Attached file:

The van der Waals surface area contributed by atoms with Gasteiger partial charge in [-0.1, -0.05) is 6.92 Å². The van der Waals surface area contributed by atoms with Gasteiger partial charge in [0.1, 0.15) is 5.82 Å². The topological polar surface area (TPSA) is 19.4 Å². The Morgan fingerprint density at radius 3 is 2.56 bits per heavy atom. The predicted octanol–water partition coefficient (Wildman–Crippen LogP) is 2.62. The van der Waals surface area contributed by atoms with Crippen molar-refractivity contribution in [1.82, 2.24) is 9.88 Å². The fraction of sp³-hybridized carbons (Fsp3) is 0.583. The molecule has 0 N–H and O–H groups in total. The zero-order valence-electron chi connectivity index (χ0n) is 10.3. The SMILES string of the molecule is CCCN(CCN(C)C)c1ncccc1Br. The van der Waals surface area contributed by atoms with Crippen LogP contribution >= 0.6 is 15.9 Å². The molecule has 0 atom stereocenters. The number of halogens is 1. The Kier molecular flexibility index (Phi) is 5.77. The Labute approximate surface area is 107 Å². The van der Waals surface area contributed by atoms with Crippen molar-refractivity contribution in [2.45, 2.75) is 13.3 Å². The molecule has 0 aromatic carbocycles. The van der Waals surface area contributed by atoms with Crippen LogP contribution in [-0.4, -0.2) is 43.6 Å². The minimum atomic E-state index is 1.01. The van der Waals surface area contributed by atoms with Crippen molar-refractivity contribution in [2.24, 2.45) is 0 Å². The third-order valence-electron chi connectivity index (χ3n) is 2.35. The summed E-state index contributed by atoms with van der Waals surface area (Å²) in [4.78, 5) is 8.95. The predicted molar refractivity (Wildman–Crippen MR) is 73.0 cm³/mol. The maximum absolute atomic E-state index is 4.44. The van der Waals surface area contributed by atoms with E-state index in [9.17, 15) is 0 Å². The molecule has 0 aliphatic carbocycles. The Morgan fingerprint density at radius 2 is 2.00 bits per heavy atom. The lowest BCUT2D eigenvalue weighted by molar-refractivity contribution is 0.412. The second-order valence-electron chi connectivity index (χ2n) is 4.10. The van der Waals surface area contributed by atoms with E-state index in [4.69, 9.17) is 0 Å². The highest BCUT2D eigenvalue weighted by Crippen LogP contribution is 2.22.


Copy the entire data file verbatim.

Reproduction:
The van der Waals surface area contributed by atoms with Gasteiger partial charge in [-0.1, -0.05) is 6.92 Å². The van der Waals surface area contributed by atoms with Gasteiger partial charge in [0.1, 0.15) is 5.82 Å². The topological polar surface area (TPSA) is 19.4 Å². The Morgan fingerprint density at radius 3 is 2.56 bits per heavy atom. The predicted octanol–water partition coefficient (Wildman–Crippen LogP) is 2.62. The van der Waals surface area contributed by atoms with Crippen molar-refractivity contribution in [1.82, 2.24) is 9.88 Å². The fraction of sp³-hybridized carbons (Fsp3) is 0.583. The molecule has 0 N–H and O–H groups in total. The zero-order valence-electron chi connectivity index (χ0n) is 10.3. The SMILES string of the molecule is CCCN(CCN(C)C)c1ncccc1Br. The van der Waals surface area contributed by atoms with Crippen LogP contribution >= 0.6 is 15.9 Å². The molecule has 0 atom stereocenters. The number of halogens is 1. The Kier molecular flexibility index (Phi) is 5.77. The Labute approximate surface area is 107 Å². The van der Waals surface area contributed by atoms with Crippen molar-refractivity contribution in [2.45, 2.75) is 13.3 Å². The molecule has 0 aromatic carbocycles. The van der Waals surface area contributed by atoms with Crippen LogP contribution in [-0.4, -0.2) is 43.6 Å². The minimum atomic E-state index is 1.01. The van der Waals surface area contributed by atoms with Crippen molar-refractivity contribution in [2.24, 2.45) is 0 Å². The third-order valence-electron chi connectivity index (χ3n) is 2.35. The summed E-state index contributed by atoms with van der Waals surface area (Å²) in [4.78, 5) is 8.95. The predicted molar refractivity (Wildman–Crippen MR) is 73.0 cm³/mol. The maximum absolute atomic E-state index is 4.44. The van der Waals surface area contributed by atoms with E-state index in [9.17, 15) is 0 Å². The molecule has 0 aliphatic carbocycles. The Morgan fingerprint density at radius 2 is 2.00 bits per heavy atom. The lowest BCUT2D eigenvalue weighted by molar-refractivity contribution is 0.412. The second-order valence-electron chi connectivity index (χ2n) is 4.10. The van der Waals surface area contributed by atoms with E-state index in [4.69, 9.17) is 0 Å². The highest BCUT2D eigenvalue weighted by Crippen LogP contribution is 2.22.